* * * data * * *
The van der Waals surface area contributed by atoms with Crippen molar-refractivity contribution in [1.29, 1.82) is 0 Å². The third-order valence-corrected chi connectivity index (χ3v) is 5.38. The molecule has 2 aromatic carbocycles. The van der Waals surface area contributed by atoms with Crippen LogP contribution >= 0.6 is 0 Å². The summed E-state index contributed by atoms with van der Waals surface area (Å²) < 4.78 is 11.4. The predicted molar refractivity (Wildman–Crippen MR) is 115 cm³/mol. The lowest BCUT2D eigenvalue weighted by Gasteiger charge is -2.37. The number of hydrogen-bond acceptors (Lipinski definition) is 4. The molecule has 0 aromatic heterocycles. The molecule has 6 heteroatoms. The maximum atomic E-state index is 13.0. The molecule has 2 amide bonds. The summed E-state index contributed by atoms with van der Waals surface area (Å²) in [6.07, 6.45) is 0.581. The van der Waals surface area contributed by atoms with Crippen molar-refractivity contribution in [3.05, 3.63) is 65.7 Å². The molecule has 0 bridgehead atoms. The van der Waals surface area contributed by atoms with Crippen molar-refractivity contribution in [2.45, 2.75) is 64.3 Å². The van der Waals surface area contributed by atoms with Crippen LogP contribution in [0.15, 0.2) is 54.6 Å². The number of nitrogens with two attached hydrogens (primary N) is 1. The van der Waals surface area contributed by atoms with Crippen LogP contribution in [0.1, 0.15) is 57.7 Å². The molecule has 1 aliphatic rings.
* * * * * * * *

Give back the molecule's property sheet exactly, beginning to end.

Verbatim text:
The van der Waals surface area contributed by atoms with Crippen molar-refractivity contribution in [1.29, 1.82) is 0 Å². The third-order valence-corrected chi connectivity index (χ3v) is 5.38. The molecule has 2 aromatic carbocycles. The van der Waals surface area contributed by atoms with Crippen LogP contribution >= 0.6 is 0 Å². The summed E-state index contributed by atoms with van der Waals surface area (Å²) < 4.78 is 11.4. The predicted molar refractivity (Wildman–Crippen MR) is 115 cm³/mol. The lowest BCUT2D eigenvalue weighted by Gasteiger charge is -2.37. The number of hydrogen-bond acceptors (Lipinski definition) is 4. The molecule has 0 aromatic heterocycles. The molecule has 6 heteroatoms. The maximum atomic E-state index is 13.0. The molecule has 2 amide bonds. The summed E-state index contributed by atoms with van der Waals surface area (Å²) in [6.07, 6.45) is 0.581. The van der Waals surface area contributed by atoms with Crippen molar-refractivity contribution in [3.05, 3.63) is 65.7 Å². The molecule has 0 bridgehead atoms. The van der Waals surface area contributed by atoms with Crippen molar-refractivity contribution in [2.45, 2.75) is 64.3 Å². The van der Waals surface area contributed by atoms with Crippen LogP contribution in [0.15, 0.2) is 54.6 Å². The number of nitrogens with two attached hydrogens (primary N) is 1. The van der Waals surface area contributed by atoms with Crippen LogP contribution in [0.1, 0.15) is 57.7 Å². The molecule has 1 aliphatic rings.